DBS Group Holdings Ltd (SGX: D05) is one of the world’s most recognised banks, with more than 280 branches across 18 markets. It is also an important component of the Straits Times Index (SGX: ^STI) — the bank occupies around 16% of the Singapore stock market benchmark.
As of the time of writing, DBS shares are changing hands at S$24.24 apiece, after having hit an intraday low of S$24.16.
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The D05 share price is fast approaching S$24, a level last seen in December 2017. This begs the question: Is DBS a buy at this price? There isn’t a simple answer, but we can make some smart guesses from looking at a few things.
Net asset value growth
The net asset value (NAV) is the difference between a company’s assets and its liabilities. It also shows the company’s net worth. By looking at a bank’s net worth over the years, we can see how much the bank’s capital has grown. Over the long-term, a bank’s share price tends to rise in line with its capital growth.
DBS had a NAV per share of S$13.61 in 2013. The figure has grown consistently each year to reach S$17.85 in 2017. Therefore, the bank’s net worth has climbed at a rate of 7.0% annually.
DBS has been the dream of income investors due to its steady dividend payout. Its dividend has climbed by a respectable 12.5% annually, from S$0.58 per share in 2013 to S$0.93 per share in 2017 (excluding the special dividend of S$0.50 per share given in 2017).
In DBS’s 2017 fourth-quarter earnings update, it gave some insights into its dividend:
“It also determined that ordinary dividends can be sustained at higher levels and affirmed the policy of increasing them over time in line with earnings growth.”
In the second-quarter of 2018, DBS increased its interim dividend by a whopping 82% to S$0.60 per share from S$0.33 per share a year ago.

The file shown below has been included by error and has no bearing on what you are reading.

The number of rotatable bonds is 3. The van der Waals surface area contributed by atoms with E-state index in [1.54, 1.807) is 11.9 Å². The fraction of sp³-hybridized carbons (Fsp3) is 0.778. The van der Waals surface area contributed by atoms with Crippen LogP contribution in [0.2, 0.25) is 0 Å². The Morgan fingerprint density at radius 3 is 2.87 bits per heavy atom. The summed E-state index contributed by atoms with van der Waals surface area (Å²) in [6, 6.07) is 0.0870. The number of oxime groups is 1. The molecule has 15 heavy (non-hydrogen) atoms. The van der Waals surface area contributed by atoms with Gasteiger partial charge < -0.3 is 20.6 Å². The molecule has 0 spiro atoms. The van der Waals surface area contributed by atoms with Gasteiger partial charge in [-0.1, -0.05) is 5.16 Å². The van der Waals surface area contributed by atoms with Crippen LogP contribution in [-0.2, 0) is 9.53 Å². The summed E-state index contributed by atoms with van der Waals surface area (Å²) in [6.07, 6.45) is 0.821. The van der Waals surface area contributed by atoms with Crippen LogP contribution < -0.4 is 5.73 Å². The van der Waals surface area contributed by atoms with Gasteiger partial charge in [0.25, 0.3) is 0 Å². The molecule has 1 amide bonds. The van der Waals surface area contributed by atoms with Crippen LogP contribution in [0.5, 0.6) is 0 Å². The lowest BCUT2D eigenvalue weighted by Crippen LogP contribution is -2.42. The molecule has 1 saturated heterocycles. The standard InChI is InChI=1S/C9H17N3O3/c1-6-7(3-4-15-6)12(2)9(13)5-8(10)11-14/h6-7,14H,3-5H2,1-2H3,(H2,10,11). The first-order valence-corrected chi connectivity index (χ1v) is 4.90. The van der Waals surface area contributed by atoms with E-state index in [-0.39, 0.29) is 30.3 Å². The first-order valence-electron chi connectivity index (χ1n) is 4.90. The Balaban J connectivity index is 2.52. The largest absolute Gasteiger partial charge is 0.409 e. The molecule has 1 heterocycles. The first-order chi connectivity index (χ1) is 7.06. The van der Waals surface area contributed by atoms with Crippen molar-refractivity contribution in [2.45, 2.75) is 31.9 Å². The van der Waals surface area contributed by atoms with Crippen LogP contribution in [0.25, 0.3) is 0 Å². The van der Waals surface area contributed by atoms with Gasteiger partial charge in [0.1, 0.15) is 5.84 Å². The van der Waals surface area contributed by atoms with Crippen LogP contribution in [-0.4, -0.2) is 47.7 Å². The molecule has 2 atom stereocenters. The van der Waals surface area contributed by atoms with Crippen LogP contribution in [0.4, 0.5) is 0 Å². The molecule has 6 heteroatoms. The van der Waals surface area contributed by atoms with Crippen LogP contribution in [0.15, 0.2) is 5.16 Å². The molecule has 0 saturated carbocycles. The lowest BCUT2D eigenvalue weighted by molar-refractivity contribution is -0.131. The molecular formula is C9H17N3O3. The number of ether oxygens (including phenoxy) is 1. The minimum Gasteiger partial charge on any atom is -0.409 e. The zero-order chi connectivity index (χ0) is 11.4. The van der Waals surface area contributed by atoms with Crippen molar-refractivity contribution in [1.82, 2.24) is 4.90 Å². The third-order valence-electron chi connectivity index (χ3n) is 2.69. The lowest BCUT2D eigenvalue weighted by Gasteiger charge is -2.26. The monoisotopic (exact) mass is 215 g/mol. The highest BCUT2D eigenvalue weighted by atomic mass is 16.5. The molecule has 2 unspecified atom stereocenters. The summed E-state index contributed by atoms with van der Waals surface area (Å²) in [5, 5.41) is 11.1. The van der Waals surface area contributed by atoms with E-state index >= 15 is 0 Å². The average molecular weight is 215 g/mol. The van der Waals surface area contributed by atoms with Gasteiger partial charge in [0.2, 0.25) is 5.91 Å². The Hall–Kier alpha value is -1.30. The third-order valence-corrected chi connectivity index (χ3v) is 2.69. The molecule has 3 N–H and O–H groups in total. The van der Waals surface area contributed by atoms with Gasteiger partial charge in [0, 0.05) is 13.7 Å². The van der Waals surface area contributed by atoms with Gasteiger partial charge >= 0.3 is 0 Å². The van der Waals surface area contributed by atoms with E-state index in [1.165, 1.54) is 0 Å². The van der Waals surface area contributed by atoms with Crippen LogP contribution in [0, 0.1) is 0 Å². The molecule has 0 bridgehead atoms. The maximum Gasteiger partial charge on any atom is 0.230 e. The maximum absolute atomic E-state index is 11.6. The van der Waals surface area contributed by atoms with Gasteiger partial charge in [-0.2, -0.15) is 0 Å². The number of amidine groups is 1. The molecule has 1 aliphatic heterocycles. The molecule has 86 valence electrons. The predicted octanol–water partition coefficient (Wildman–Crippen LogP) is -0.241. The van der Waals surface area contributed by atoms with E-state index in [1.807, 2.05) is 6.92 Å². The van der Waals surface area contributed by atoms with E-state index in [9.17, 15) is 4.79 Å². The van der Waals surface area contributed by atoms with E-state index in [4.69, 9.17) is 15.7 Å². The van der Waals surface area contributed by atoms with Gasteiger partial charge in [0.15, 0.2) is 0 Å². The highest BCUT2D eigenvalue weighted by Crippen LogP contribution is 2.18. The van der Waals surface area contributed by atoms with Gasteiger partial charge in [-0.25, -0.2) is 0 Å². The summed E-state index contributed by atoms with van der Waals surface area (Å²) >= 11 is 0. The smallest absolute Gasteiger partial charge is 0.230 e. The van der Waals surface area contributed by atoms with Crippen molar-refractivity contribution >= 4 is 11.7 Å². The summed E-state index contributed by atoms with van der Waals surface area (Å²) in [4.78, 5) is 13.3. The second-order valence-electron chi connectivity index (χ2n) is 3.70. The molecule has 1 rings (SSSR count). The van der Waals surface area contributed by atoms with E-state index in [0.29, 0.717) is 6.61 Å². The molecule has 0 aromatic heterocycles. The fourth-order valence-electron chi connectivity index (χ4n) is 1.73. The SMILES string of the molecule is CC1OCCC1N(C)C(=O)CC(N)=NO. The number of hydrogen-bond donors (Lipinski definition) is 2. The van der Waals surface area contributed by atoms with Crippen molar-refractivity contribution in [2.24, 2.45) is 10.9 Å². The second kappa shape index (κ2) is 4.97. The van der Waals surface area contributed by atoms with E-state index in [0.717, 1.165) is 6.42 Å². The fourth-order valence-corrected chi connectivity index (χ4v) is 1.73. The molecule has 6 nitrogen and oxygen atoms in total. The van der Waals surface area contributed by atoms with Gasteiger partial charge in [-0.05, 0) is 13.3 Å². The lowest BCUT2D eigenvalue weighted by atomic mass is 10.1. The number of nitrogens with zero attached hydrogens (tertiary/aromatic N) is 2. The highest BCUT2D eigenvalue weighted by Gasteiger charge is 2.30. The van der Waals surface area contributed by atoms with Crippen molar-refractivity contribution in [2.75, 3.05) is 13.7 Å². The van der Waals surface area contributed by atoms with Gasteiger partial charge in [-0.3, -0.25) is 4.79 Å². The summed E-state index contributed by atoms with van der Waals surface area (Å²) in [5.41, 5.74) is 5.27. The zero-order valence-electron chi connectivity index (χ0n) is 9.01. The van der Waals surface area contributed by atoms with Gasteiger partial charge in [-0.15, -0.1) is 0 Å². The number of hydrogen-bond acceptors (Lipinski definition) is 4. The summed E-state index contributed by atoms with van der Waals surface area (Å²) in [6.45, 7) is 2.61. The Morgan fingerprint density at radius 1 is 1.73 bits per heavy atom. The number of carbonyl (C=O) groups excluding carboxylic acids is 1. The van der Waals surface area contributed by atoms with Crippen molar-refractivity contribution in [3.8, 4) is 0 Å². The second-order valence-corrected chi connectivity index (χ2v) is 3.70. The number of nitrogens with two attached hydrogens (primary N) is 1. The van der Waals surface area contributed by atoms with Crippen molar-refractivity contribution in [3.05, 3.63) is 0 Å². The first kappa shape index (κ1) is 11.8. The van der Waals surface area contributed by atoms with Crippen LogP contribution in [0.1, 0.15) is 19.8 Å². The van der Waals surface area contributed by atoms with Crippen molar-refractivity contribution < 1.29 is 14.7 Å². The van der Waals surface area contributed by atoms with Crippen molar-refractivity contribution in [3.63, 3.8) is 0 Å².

The following is a snapshot of DBS’ valuations from 2013 to 2017:Source: DBS 2017 annual report
Over the past five years, the dividend yield (excluding special dividends) of DBS ranged from 3.1% to 4.5%, with an average of 3.7%. The PE ratio had fluctuated between 9.3 and 12.3, giving an average of 11.1. As for the PB ratio, it had bounced from 0.9 to 1.2, translating to an average of 1.1.
At a share price of S$24, DBS would have a dividend yield (again excluding special dividends) of 5%, a PE ratio of 12.4, and a PB ratio of 1.36.
The Foolish bottom line
At a hypothetical share price of S$24, it looks like DBS would be overvalued in relation to history, given its higher-than-average PE and PB ratios. However, the bank has shown that it can deliver strong growth in its net worth and dividend — in particular, its dividend has increased by 20% annually over the last five years. Therefore, it might be fine to pay up for growth with a long-term view.
Having said that, there are macroeconomic headwinds that investors have to face with DBS. Those who fear escalating trade and political tensions could pace out their stock purchases to take advantage of any further price falls.
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The information provided is for general information purposes only and is not intended to be personalised investment or financial advice. The Motley Fool Singapore has recommended shares of DBS Group Holdings Ltd. Motley Fool Singapore contributor Sudhan P doesn’t own shares in any companies mentioned.